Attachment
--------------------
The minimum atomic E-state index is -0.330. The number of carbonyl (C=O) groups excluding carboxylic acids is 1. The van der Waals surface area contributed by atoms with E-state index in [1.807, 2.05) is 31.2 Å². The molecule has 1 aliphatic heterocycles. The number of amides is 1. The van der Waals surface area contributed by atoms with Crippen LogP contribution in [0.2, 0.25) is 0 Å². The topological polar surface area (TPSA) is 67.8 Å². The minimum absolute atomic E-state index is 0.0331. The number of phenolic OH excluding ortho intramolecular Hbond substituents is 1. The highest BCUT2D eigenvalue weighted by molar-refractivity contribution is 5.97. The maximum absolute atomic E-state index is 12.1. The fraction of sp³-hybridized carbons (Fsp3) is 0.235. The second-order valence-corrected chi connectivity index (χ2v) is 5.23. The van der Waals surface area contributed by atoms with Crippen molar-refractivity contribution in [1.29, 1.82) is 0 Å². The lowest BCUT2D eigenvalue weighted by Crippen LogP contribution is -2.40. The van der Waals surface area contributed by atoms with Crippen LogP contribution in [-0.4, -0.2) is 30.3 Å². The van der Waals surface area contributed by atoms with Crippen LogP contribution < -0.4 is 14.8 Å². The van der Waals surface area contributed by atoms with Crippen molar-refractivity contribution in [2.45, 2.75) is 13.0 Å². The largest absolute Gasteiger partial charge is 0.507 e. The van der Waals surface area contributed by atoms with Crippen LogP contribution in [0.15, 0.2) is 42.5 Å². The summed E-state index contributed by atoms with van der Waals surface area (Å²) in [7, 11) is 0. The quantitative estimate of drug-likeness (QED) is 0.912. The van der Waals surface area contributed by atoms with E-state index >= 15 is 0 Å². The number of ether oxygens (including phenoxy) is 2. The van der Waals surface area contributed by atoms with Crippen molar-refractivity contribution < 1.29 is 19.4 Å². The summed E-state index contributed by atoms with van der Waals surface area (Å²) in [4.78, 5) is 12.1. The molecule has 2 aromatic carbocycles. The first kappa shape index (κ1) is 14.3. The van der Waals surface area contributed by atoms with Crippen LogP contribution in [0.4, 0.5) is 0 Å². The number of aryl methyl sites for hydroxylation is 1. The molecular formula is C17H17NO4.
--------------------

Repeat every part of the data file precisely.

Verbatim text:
The minimum atomic E-state index is -0.330. The number of carbonyl (C=O) groups excluding carboxylic acids is 1. The van der Waals surface area contributed by atoms with E-state index in [1.807, 2.05) is 31.2 Å². The molecule has 1 aliphatic heterocycles. The number of amides is 1. The van der Waals surface area contributed by atoms with Crippen LogP contribution in [0.2, 0.25) is 0 Å². The topological polar surface area (TPSA) is 67.8 Å². The minimum absolute atomic E-state index is 0.0331. The number of phenolic OH excluding ortho intramolecular Hbond substituents is 1. The highest BCUT2D eigenvalue weighted by molar-refractivity contribution is 5.97. The maximum absolute atomic E-state index is 12.1. The fraction of sp³-hybridized carbons (Fsp3) is 0.235. The second-order valence-corrected chi connectivity index (χ2v) is 5.23. The van der Waals surface area contributed by atoms with Crippen molar-refractivity contribution in [1.29, 1.82) is 0 Å². The lowest BCUT2D eigenvalue weighted by Crippen LogP contribution is -2.40. The van der Waals surface area contributed by atoms with Crippen LogP contribution in [-0.4, -0.2) is 30.3 Å². The van der Waals surface area contributed by atoms with Crippen LogP contribution < -0.4 is 14.8 Å². The van der Waals surface area contributed by atoms with Crippen molar-refractivity contribution in [2.45, 2.75) is 13.0 Å². The largest absolute Gasteiger partial charge is 0.507 e. The van der Waals surface area contributed by atoms with Crippen LogP contribution in [0.15, 0.2) is 42.5 Å². The summed E-state index contributed by atoms with van der Waals surface area (Å²) in [7, 11) is 0. The quantitative estimate of drug-likeness (QED) is 0.912. The van der Waals surface area contributed by atoms with E-state index >= 15 is 0 Å². The number of ether oxygens (including phenoxy) is 2. The van der Waals surface area contributed by atoms with Crippen molar-refractivity contribution < 1.29 is 19.4 Å². The summed E-state index contributed by atoms with van der Waals surface area (Å²) in [4.78, 5) is 12.1. The molecule has 2 aromatic carbocycles. The first kappa shape index (κ1) is 14.3. The van der Waals surface area contributed by atoms with Crippen LogP contribution in [0.4, 0.5) is 0 Å². The number of aryl methyl sites for hydroxylation is 1. The molecular formula is C17H17NO4.